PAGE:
Question: "I'm a member of a branch church where some members look at outreach efforts as human solutions, not spiritual solutions. This opinion tends to keep other members from pursuing these opportunities. How can we move beyond this church gridlock?"
RESPONSE 1: LINDSEY BIGGS
One of the most valuable things about church is the opportunity to share our unique gifts and talents with one another as a membership and congregation. Church brings together such a diverse group of people from various backgrounds. Each member and participant has something unique to offer – a unique light they can shine. Some feel called to teach Sunday School, while others may want to engage in community service activities, while some others may simply want to attend church services. The inspiration that leads each church member how to express church is unique and it should be nurtured, not stifled.
Paul wrote, “Now there are varieties of gifts, but the same Spirit; and there are varieties of services, but the same Lord; and there are varieties of activities, but it is the same God who activates all of them in everyone. To each is given the manifestation of the Spirit for the common good” (1 Cor. 12:4-7, NRSV).
I love how Paul points how the gifts we each have all come from one God. This signifies that there must be unity within our unique gifts and talents. Even though we may feel called to express church differently than someone else, we can still be so grateful for each individual and the common good to which they are contributing. This enables us all to feel valued, loved and supported as church members. And this appreciation for one another enables us to be receptive to God moving us forward.
RESPONSE 2: LOIS HERR
Think what a blessing it would be to our world at this very moment to be free of gridlock. Have we really lost, as a society and as a world, the ability to hear God’s gracious voice moving each of us forward in creative unifying ways, instead stuck in the tired old “them and us?”The discipline of our “distinctly democratic” (see the Church Manual, p. 74 ) branch churches demands not only that we do the work of Christianity, as exemplified by Jesus--in preaching the Gospel, healing the sick, cleansing the leper, and raising the dead--but that our work together has the same radical standard of Scientific Christian practice. We are caused to contribute to the mental atmosphere of society by our collective demonstration of church.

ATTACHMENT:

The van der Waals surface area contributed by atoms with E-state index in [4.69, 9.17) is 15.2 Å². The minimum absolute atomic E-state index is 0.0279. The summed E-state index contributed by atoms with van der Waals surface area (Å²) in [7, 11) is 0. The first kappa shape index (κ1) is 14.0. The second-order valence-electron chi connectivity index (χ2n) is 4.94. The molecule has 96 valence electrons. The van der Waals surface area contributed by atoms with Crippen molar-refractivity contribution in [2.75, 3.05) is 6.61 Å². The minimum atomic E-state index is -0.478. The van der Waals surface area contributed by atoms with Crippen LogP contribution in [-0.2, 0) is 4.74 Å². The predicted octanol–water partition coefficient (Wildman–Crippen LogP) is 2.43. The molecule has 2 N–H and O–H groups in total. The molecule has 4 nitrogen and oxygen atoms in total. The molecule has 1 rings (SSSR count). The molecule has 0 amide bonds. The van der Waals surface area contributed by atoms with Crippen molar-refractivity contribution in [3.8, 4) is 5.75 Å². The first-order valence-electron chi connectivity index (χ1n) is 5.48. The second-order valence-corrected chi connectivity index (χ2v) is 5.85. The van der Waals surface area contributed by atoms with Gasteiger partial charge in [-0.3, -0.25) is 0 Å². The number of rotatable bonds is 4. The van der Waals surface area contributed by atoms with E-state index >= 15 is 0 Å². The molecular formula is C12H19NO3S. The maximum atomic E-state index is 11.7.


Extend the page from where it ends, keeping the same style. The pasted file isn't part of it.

Some years ago, when my job involved reporting directly to the Board of Directors of a non-profit, there was nothing but division in the governance of the organization. This resulted in stagnation and inaction. I so wanted the organization to go farther and faster. But my approach to progress was way too personal and mortal. A good friend gave me one sentence that revolutionized my frustrated, sometimes self-righteous approach: “Unity is not many coming together to be one, it is One (God) expressing Himself as All.”
Suddenly I had a new approach. With this view, we were all “on the same side.” Instead of revving up my engines to come up with just the right arguments for why we should do something or other, and despairingly listening to all the counter-arguments as to why all of that was impossible, I earnestly prayed to know how that One was expressing Himself as All. That caused me to properly heed the commandment “Love thy neighbor as thyself.” I could see there was no truly righteous justification for the “them and us” view. Instead there was plenty of room for expectancy of good, for consistently identifying “the others” as God’s children, and eventually for a hard-won humble willingness not to be in charge. Others were praying, too. And we saw the most wonderful transformation of the organization. Some false representations that had ignorantly been permitted to stand as the Gospel truth were seen and removed. We moved past gridlock. I believe our organization made a stronger contribution not only in fulfilling its mission, but in its restored robust practice of Scientific Christianity. This was a testament to unity being “God expressing Himself as All.” Perhaps this idea sheds some further light on this vital question of moving forward.